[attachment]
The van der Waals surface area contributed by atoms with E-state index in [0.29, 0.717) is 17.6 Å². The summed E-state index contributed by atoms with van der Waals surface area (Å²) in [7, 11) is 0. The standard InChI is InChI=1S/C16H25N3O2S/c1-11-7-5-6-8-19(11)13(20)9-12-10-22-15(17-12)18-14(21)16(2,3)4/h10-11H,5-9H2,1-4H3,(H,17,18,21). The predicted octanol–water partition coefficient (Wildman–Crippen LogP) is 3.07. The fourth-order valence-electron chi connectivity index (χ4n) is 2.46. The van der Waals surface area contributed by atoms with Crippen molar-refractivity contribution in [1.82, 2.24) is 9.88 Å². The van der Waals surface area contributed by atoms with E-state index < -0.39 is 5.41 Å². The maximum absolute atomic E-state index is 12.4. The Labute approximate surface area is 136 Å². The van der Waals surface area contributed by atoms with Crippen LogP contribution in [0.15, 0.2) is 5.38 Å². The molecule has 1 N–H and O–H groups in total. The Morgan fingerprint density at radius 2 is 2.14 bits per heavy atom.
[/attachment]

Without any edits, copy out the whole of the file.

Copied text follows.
The van der Waals surface area contributed by atoms with E-state index in [0.29, 0.717) is 17.6 Å². The summed E-state index contributed by atoms with van der Waals surface area (Å²) in [7, 11) is 0. The standard InChI is InChI=1S/C16H25N3O2S/c1-11-7-5-6-8-19(11)13(20)9-12-10-22-15(17-12)18-14(21)16(2,3)4/h10-11H,5-9H2,1-4H3,(H,17,18,21). The predicted octanol–water partition coefficient (Wildman–Crippen LogP) is 3.07. The fourth-order valence-electron chi connectivity index (χ4n) is 2.46. The van der Waals surface area contributed by atoms with Crippen molar-refractivity contribution in [1.82, 2.24) is 9.88 Å². The van der Waals surface area contributed by atoms with E-state index < -0.39 is 5.41 Å². The maximum absolute atomic E-state index is 12.4. The Labute approximate surface area is 136 Å². The van der Waals surface area contributed by atoms with Crippen LogP contribution in [0.15, 0.2) is 5.38 Å². The molecule has 1 N–H and O–H groups in total. The Morgan fingerprint density at radius 2 is 2.14 bits per heavy atom.